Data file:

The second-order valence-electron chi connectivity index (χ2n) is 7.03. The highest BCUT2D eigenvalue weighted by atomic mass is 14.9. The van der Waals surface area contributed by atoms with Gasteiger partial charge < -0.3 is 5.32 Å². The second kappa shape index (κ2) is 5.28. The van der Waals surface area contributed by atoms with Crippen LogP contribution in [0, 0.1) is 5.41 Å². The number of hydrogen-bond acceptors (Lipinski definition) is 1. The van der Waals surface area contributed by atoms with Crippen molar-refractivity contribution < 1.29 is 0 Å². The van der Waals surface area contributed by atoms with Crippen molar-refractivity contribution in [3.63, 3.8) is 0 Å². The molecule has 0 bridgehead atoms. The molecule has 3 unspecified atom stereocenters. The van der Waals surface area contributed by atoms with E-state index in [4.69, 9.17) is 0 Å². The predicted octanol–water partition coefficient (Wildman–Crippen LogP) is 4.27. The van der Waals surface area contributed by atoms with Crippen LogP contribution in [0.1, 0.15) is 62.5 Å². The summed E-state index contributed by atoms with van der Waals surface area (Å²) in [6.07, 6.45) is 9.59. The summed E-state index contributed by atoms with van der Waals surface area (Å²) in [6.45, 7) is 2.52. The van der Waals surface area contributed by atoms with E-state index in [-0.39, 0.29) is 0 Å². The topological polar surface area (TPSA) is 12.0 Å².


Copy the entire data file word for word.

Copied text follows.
The second-order valence-electron chi connectivity index (χ2n) is 7.03. The highest BCUT2D eigenvalue weighted by atomic mass is 14.9. The van der Waals surface area contributed by atoms with Gasteiger partial charge < -0.3 is 5.32 Å². The second kappa shape index (κ2) is 5.28. The van der Waals surface area contributed by atoms with Crippen LogP contribution in [0, 0.1) is 5.41 Å². The number of hydrogen-bond acceptors (Lipinski definition) is 1. The van der Waals surface area contributed by atoms with Crippen molar-refractivity contribution < 1.29 is 0 Å². The van der Waals surface area contributed by atoms with Crippen molar-refractivity contribution in [3.63, 3.8) is 0 Å². The molecule has 0 bridgehead atoms. The molecule has 3 unspecified atom stereocenters. The van der Waals surface area contributed by atoms with E-state index in [4.69, 9.17) is 0 Å². The predicted octanol–water partition coefficient (Wildman–Crippen LogP) is 4.27. The van der Waals surface area contributed by atoms with Crippen LogP contribution in [0.1, 0.15) is 62.5 Å². The summed E-state index contributed by atoms with van der Waals surface area (Å²) in [6.07, 6.45) is 9.59. The summed E-state index contributed by atoms with van der Waals surface area (Å²) in [6.45, 7) is 2.52. The van der Waals surface area contributed by atoms with E-state index in [-0.39, 0.29) is 0 Å². The topological polar surface area (TPSA) is 12.0 Å².